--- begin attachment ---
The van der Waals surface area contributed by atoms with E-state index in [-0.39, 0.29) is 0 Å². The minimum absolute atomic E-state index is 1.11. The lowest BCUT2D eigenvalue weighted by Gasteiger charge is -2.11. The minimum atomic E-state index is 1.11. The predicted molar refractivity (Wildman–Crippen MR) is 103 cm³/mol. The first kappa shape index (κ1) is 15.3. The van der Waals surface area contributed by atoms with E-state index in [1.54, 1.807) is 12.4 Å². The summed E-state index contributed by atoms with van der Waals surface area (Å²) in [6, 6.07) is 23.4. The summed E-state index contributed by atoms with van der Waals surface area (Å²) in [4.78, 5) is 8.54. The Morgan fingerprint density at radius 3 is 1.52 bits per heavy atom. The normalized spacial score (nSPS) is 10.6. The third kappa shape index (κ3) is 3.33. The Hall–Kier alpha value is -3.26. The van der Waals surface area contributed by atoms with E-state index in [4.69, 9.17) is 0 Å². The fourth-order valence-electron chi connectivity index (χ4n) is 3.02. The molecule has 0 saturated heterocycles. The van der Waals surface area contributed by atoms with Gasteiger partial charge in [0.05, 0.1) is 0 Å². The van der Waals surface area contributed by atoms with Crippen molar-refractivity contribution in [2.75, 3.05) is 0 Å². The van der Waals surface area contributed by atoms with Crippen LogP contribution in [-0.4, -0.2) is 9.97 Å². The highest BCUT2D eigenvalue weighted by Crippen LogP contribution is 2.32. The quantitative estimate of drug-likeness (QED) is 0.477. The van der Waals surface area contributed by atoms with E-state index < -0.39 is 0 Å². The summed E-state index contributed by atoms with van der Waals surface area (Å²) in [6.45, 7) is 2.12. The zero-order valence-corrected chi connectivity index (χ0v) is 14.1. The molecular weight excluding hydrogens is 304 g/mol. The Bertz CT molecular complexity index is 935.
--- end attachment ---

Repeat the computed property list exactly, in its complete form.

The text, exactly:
The van der Waals surface area contributed by atoms with E-state index in [-0.39, 0.29) is 0 Å². The minimum absolute atomic E-state index is 1.11. The lowest BCUT2D eigenvalue weighted by Gasteiger charge is -2.11. The minimum atomic E-state index is 1.11. The predicted molar refractivity (Wildman–Crippen MR) is 103 cm³/mol. The first kappa shape index (κ1) is 15.3. The van der Waals surface area contributed by atoms with E-state index in [1.54, 1.807) is 12.4 Å². The summed E-state index contributed by atoms with van der Waals surface area (Å²) in [6, 6.07) is 23.4. The summed E-state index contributed by atoms with van der Waals surface area (Å²) in [4.78, 5) is 8.54. The Morgan fingerprint density at radius 3 is 1.52 bits per heavy atom. The normalized spacial score (nSPS) is 10.6. The third kappa shape index (κ3) is 3.33. The Hall–Kier alpha value is -3.26. The van der Waals surface area contributed by atoms with E-state index in [4.69, 9.17) is 0 Å². The fourth-order valence-electron chi connectivity index (χ4n) is 3.02. The molecule has 0 saturated heterocycles. The van der Waals surface area contributed by atoms with Gasteiger partial charge in [0.05, 0.1) is 0 Å². The van der Waals surface area contributed by atoms with Crippen molar-refractivity contribution in [2.75, 3.05) is 0 Å². The van der Waals surface area contributed by atoms with Crippen LogP contribution in [-0.4, -0.2) is 9.97 Å². The highest BCUT2D eigenvalue weighted by Crippen LogP contribution is 2.32. The quantitative estimate of drug-likeness (QED) is 0.477. The van der Waals surface area contributed by atoms with E-state index < -0.39 is 0 Å². The summed E-state index contributed by atoms with van der Waals surface area (Å²) in [6.45, 7) is 2.12. The zero-order valence-corrected chi connectivity index (χ0v) is 14.1. The molecular weight excluding hydrogens is 304 g/mol. The Bertz CT molecular complexity index is 935.